What do adverts tell us about society

by Peter Rose 30 days ago in opinion

Has politics been taken over by the advertising industry

What do adverts tell us about society

What do adverts tell us about society?

Has politics been taken over by the advertising industry?

A casual glance at any form of advertising, from the web to P.O.S displays; from “sophisticated “ features in the press, (that look like news items,) to cereal packets. You can see that the key words are: --- quick, easy, simple, no effort required, instant, ready, just heat, half price, two for one, automated, new, latest. improved, celebrity endorsed; and in food stuffs, Spicy, salty, caramelised.

It should be noted that the advertiser's definitions of some of their own “key” words, often seem at variance from any dictionary. They also seem variable, for example a ready meal described as “spicy” this could mean that subtle gentle spices have been added to enhance natural flavours but usually means the natural flavours have been drowned by adding chemicals to mimic chilli. Politics and political ideology seems to be following the same pathways as advertising.

What do these words tell us about modern society? The concepts of hard wearing, long lasting, permanent, dependable, seem to have been lost. Is this because society no longer values such things? or, is it that the media, which is so dependent of payments from advertisers, is generating the image of a society locked into transience? We are constantly facing demands that we replace the existing with the new. Even the vital debates about pollution, carbon emissions and the future of planet earth, get distorted. Claims that scrapping your old car and buying a new one will reduce carbon foot prints, need much more careful scrutiny than any advertising reliant media will give. The carbon emissions involved in the production, distribution and sale of any vehicle are enormous. Include the batteries, tyres, paint etc. as well as the body and mechanical parts, and it can be seen that even the latest “green” cars will need many years of useful life, to justify their production. The Lithium based batteries of the present generation of electric cars, have a short life relative to a diesel engine. Spread the carbon foot print made by the manufacture of a diesel engine, over 200,000 miles (321,800 Kilometres) and compare the result with that of Lithium batteries that have to be replaced after 50,000 miles (80,450 Kilometres) then you have a better basis for comparison than the adverts lead us to believe.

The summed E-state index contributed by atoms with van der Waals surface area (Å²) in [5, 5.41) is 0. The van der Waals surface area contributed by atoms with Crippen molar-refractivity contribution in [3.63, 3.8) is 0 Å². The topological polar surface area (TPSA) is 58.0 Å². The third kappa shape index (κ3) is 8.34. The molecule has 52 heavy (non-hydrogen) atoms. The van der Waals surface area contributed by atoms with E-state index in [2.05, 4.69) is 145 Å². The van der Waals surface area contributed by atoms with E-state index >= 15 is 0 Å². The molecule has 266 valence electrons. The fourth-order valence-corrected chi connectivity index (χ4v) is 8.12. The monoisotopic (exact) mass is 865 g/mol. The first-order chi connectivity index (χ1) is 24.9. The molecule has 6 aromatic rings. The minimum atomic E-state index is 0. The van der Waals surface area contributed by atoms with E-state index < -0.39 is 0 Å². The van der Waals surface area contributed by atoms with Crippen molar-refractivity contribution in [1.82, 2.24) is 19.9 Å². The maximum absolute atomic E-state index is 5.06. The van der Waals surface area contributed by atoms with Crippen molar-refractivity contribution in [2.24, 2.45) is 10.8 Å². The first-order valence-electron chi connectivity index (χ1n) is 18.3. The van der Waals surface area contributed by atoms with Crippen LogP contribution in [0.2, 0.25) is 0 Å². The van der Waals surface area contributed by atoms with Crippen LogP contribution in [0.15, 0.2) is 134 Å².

The advertisers of mass produced foods in particular, are only interested in supermarket sales of very large quantities and the designers of these advertisements are probably influenced by public surveys that are similar to the following.

A press report of a study, said to have been carried out by an organisation called the Mushroom Bureau, claims that 5% of the British population believe potatoes grow on trees and even more think parsnips also grow on trees, with over a third saying apples are tropical fruit and 5% thinking pineapples grow naturally in UK. Over 10% say green beans are root vegetables. It was claimed that this was a poll of 2,000 shoppers.